Mecflu - caso de oscila??o n?o-linear

Mecflu - caso de oscila??o n?o-linear

Nonlinear Oscillations and Chaos


d d

(a) (b) (c) m ms x

The unextended length of each spring is , as shown in (a). In order to attach the mass m, each spring must be stretched a distance d, as indicated in (b). When the mass is moved a distance x, as in (c), the force acting on the mass (neglecting gravity) is

Then, kx kx Fx x x d

d x kx kx

128 CHAPTER 4 Expanding the radical in powers of 22xA and retaining only the first two terms, we have dx Fx kx d kx

kdkd x

The potential is given by

4-2. Using the general procedure explained in Section 4.3, the phase diagram is constructed as follows:

x E


diagram is given in (b):


4-4. Differentiation of Rayleigh’s equation above yields

implies that ya x ya x

ya x

When these expressions are substituted in (1), we find y yaa ba a a

by b b y y by

Multiplying by 0 3b y a and rearranging, we arrive at van der Pol’s equation:


tan x

Ox π⁄ 2 x + x +1

The procedure is to use this approximate solution as a starting point and to substitute 138xπ=

value, then use the result as a new starting point and repeat the calculation. This procedure leads to the following values:

Thus, the solution is x = 1.3319. Parts b) and c) are solved in exactly the same way with the results:

b) x = 1.9151 c) x = 0.9271

4-6. For the plane pendulum, the potential energy is

If the total energy is larger than , all values of θ are allowed, and the pendulum revolves continuously in a circular path. The potential energy as a function of θ is shown in (a) below. 2mgA

(a) Since T = E – U(θ), we can write


and, therefore, the phase paths are constructed by plotting

versus θ. The phase diagram is shown in (b) below. E = 2mg E = 3mg


4-7. Let us start with the equation of motion for the simple pendulum:

where 2g≡Aω. Put this in terms of the horizontal component by setting sinyx≡=Aθ.

Solving for θ and taking time derivatives, we obtain 2

Since we are keeping terms to third order, we need to get a better handle on the term. Help comes from the conservation of energy:

where 0θ is the maximum angle the pendulum makes, and serves as a convenient parameter that describes the total energy. When written in terms of , the above equation becomes (with the obvious definition for ) y 0y

Substituting (4) into (2), and the result into (1) gives

Using the binomial expansion of the square roots and keeping terms up to third order, we can obtain for the x equation of motion

4-8. For x > 0, the equation of motion is

Thus, the phase path is a parabola with a vertex on the x-axis at x = A and symmetrical about both axes as shown below.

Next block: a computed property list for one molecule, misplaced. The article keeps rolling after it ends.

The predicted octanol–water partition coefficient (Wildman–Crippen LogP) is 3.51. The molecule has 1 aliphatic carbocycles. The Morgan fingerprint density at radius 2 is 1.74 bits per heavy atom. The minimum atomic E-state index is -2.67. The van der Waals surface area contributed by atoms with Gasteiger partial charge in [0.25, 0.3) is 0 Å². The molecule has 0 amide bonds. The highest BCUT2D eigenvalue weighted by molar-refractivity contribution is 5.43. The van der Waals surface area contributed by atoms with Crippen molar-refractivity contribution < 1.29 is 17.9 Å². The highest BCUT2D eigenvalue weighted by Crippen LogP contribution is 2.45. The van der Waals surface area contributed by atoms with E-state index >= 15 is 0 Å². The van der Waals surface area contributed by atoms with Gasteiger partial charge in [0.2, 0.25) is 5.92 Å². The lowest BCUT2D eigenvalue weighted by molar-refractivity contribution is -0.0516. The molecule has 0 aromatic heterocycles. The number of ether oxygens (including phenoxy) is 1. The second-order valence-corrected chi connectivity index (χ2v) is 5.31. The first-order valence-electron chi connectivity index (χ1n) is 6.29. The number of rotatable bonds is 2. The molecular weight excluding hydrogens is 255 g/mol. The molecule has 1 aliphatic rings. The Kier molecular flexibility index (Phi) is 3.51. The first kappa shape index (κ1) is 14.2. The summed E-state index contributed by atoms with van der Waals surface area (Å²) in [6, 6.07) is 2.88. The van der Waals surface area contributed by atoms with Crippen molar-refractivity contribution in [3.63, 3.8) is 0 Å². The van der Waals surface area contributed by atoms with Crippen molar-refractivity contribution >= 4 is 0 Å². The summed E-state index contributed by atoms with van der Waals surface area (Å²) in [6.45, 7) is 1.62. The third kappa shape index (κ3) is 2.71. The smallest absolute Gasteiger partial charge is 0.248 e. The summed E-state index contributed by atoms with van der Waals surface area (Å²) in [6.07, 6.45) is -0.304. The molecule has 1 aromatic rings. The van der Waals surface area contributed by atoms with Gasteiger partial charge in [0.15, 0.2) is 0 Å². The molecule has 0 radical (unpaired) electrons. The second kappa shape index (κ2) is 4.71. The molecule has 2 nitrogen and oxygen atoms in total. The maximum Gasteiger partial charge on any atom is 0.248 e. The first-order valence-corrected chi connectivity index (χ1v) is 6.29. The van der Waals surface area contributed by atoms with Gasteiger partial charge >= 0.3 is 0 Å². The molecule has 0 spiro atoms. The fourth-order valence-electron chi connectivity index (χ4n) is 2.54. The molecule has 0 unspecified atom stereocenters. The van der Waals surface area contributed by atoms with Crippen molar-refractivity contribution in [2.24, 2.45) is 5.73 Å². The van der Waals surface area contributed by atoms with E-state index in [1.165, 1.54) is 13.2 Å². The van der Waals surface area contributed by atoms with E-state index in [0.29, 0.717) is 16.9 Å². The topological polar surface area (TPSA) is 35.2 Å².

t = 0

A x

Because of the symmetry, the period τ is equal to 4 times the time required to move from x = A to x = 0 (see diagram). Therefore, from (2) we have

4-9. The proposed force derives from a potential of the form kx x a Ux

which is plotted in (a) below.


For small deviations from the equilibrium position (x = 0), the motion is just that of a harmonic oscillator.

For energies , the particle cannot reach regions with x < –a, but it can reach regions of x > a if . For the possibility exists that the particle can be trapped near x = a. 6E E<

A phase diagram for the system is shown in (b) below.


4-10. The system of equations that we need to solve are

The values of ω that give chaotic orbits are 0.6 and 0.7. Although we may appear to have chaos for other values, construction of a Poincaré plot that samples at the forcing frequency show that they all settle on a one period per drive cycle orbit. This occurs faster for some values of ω than others. In particular, when ω = 0.8 the plot looks chaotic until it locks on to the point . The phase plot for ω = 0.3 shown in the figure was produced by numerical integration of the system of equations (1) with 100 points per drive cycle. The box encloses the point on the trajectory of the system at the start of a drive cycle. In addition, we also show

Poincaré plot for the case ω = 0.6 in figure, integrated over 8000 drive cycles with 100 points per cycle.

4-1. The three-cycle does indeed occur where indicated in the problem, and does turn chaotic near the 80th iteration. This value is approximate, however, and depends on the precision at which the calculations are performed. The behavior returns to a three-cycle near the 200th iteration, and stays that way until approximately the 270th iteration, although some may see it continue past the 300th.



x = 0.4 x = 0.75

These plots are created in the manner described in the text. They are created with the logistic equation

The first plot has the seed value as asked for in the text. Only one additional seed has been done here () as it is assumed that the reader could easily produce more of these plots after this small amount of practice.

136 CHAPTER 4 4-13.

x = 0.7 x = 0.700000001 iteration x = 0.7 x = 0.7000000001 iteration

The plots are created by iteration on the initial values of (i) 0.7, (i) 0.700000001, and (ii) 0.7000000001, using the equation